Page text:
Following former Reddit CEO Ellen Pao’s unsuccessful suit against her former VC firm Kleiner Perkins, more women have come forward to press similar claims against the likes of Twitter, Facebook, and Microsoft.
That gender discrimination persists in the tech industry is no surprise. With major companies under pressure lately to share their diversity stats, we now have a better sense of the issue’s scope; solutions have been harder to reach. But with a new California law set to take effect in just a few weeks, things could finally begin to change.
The legislation is designed to encourage women to report discriminatory practices, which should impel companies to be more proactive than they’ve so far proved. The questions now are how well the law will work, and what its impact might be beyond Silicon Valley.
Lawless & Lawless is among the leading law firms in the U.S. for gender discrimination cases, having represented Ellen Pao, and it is gearing up now to take on Facebook and Microsoft.
As Therese Lawless, partner and lead attorney on the Pao case, explains, “Most of these companies are not interested in putting time and money into HR, especially in a startup culture. We call it the ‘Wild West.’” There’s an irony to those imbalanced priorities, of course: As these companies build cutting-edge technologies, they stick to the outdated performance management models that perpetuate male-dominated workforces.
One major problem, according to some female tech workers, is an absence of reliable–or any–feedback.
In the class action complaint she filed against her former employer, computer security expert Katie Moussouris describes the stack ranking system Microsoft used until late 2013 as a set of “uniform, unvalidated, and unreliable procedures for evaluating employee performance that systematically undervalue female technical employees relative to their similarly situated male peers.” Moussouris says she often received a lower ranking than the level at which her managers told her she was performing.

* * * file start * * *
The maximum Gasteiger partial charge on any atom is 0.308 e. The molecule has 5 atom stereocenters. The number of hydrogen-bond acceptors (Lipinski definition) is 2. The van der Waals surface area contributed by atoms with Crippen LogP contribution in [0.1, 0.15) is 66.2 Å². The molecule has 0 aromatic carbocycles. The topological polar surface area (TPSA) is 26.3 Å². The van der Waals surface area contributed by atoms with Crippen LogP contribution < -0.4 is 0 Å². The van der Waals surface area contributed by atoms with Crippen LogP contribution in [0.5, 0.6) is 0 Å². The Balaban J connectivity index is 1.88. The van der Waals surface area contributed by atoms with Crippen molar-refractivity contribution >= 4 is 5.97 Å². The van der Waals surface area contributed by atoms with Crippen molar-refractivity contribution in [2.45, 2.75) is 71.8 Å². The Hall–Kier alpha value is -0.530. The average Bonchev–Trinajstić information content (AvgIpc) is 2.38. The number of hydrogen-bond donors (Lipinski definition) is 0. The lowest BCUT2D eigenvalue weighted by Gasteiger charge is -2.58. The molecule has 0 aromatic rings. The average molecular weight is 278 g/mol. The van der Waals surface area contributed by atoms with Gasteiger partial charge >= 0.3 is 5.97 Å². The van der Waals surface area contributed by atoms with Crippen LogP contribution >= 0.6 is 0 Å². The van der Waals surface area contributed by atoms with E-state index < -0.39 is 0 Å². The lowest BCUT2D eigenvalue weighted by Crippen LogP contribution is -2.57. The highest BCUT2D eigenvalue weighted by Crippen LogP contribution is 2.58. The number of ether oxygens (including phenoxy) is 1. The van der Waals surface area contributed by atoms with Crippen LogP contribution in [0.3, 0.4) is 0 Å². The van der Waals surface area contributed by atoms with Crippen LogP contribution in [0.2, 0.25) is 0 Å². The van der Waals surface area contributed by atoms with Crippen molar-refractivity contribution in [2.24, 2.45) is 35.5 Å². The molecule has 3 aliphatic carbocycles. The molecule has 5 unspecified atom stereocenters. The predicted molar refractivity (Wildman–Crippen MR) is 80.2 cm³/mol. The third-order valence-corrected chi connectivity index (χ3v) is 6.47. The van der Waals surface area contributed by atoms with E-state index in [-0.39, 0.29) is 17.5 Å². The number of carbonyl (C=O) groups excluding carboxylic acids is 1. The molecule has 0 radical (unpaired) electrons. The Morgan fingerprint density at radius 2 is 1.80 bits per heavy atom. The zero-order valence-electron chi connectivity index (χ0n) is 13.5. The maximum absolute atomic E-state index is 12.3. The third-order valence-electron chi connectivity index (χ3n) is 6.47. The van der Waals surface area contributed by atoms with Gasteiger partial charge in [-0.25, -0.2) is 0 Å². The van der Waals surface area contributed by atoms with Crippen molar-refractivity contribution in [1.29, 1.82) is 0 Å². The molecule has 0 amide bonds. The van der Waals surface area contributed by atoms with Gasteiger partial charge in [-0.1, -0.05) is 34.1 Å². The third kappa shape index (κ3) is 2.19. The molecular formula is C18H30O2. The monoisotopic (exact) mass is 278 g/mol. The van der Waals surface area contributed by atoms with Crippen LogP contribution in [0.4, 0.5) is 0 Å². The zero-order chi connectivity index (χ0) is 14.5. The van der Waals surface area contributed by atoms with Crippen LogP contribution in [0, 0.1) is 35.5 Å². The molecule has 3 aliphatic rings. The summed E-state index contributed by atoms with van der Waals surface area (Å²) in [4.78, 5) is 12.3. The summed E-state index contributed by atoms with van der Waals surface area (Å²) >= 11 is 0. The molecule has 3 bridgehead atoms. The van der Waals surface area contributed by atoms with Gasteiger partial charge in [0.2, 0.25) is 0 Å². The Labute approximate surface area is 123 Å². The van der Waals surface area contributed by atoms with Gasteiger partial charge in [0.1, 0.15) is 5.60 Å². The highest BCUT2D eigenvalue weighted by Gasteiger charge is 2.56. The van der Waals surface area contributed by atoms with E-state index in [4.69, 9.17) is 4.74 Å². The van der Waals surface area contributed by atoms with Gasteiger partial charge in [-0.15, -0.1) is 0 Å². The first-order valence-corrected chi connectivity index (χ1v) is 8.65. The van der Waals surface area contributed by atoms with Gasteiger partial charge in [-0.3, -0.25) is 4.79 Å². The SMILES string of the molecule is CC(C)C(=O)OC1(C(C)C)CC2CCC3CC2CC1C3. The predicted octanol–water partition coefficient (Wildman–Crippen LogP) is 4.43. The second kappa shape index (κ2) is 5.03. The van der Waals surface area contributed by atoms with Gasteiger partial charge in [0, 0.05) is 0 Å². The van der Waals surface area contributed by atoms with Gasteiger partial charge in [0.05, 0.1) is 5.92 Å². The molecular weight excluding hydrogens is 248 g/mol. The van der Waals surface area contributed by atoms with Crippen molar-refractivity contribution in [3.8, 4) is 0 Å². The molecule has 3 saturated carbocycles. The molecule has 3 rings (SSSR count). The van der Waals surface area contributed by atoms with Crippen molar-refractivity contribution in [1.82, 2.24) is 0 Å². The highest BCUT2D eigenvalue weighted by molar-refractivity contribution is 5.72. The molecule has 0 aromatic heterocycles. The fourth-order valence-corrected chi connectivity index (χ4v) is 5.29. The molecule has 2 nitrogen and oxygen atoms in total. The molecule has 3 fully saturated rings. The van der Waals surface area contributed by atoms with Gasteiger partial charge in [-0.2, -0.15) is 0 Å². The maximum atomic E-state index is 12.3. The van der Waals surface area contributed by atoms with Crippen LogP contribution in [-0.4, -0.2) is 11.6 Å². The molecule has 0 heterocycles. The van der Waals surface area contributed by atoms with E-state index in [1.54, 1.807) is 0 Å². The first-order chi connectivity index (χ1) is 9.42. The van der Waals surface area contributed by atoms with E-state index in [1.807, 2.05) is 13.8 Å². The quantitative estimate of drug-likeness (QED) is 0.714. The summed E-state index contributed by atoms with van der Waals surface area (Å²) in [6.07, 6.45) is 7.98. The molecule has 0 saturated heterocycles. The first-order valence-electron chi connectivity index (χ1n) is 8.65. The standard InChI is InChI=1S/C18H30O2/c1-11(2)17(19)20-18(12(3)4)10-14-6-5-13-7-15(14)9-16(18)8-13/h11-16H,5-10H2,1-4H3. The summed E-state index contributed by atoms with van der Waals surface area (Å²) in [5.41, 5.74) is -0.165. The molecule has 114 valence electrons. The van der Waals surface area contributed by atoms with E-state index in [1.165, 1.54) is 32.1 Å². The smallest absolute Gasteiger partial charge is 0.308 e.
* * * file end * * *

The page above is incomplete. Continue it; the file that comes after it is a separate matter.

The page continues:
Likewise, in her lawsuit against Facebook, former employee Chia Hong claims she “received no significant criticism of her work” while she worked for the company, or when she was fired. “At all times,” the suit continues, Hong was led to believe that she had “performed her job in a satisfactory manner and received satisfactory performance evaluations.”
Like Pao, Hong later dropped her suit, too. But as both cases argued, managers who don’t offer relevant, concrete advice to certain employees deny them equal opportunities to develop relative to their peers.
These cases may not be based on outright sexism, but they do point up the consequences of implicit, or “unconscious” bias. Sometimes it’s just that managers aren’t trained to give performance reviews objectively.
Natalie Johnson, a partner at Paradigm, which advises tech companies like Pinterest on diversity issues, explains that “implicit attitudes and stereotypes impact who we believe will be successful in certain roles.” So they often become self-fulfilling prophecies:
Based on these stereotypes, we have a preconceived idea of what a successful software engineer, for example, looks like. When we see someone who fits that stereotype, we may be biased in favor of them. Defining success or determining potential based on individuals who have been successful in the past can perpetuate existing stereotypes, and in turn negatively impact those who don’t fit that stereotype, or who are historically underrepresented in the industry, including women in tech companies.
Indeed, some recent studies have uncovered subtle differences in the language used, not just to review female employees’ work, but also to recruit them: Women are more likely to receive negative feedback about their personalities, rather than their technical skills. And they’re more likely to be described as abrasive, bossy, or emotional than men are.
While Moussouris’s managers, according to her lawsuit, “told her that although the impact, quality, and scope of her work had been ‘principal-level’ for years, certain managers did not like her manner or style, and so Microsoft did not promote her.” Hong says her managers at Facebook “regularly ignor[ed] or belittl[ed]” her contributions “at group meetings in which she was the only woman or one of very few.”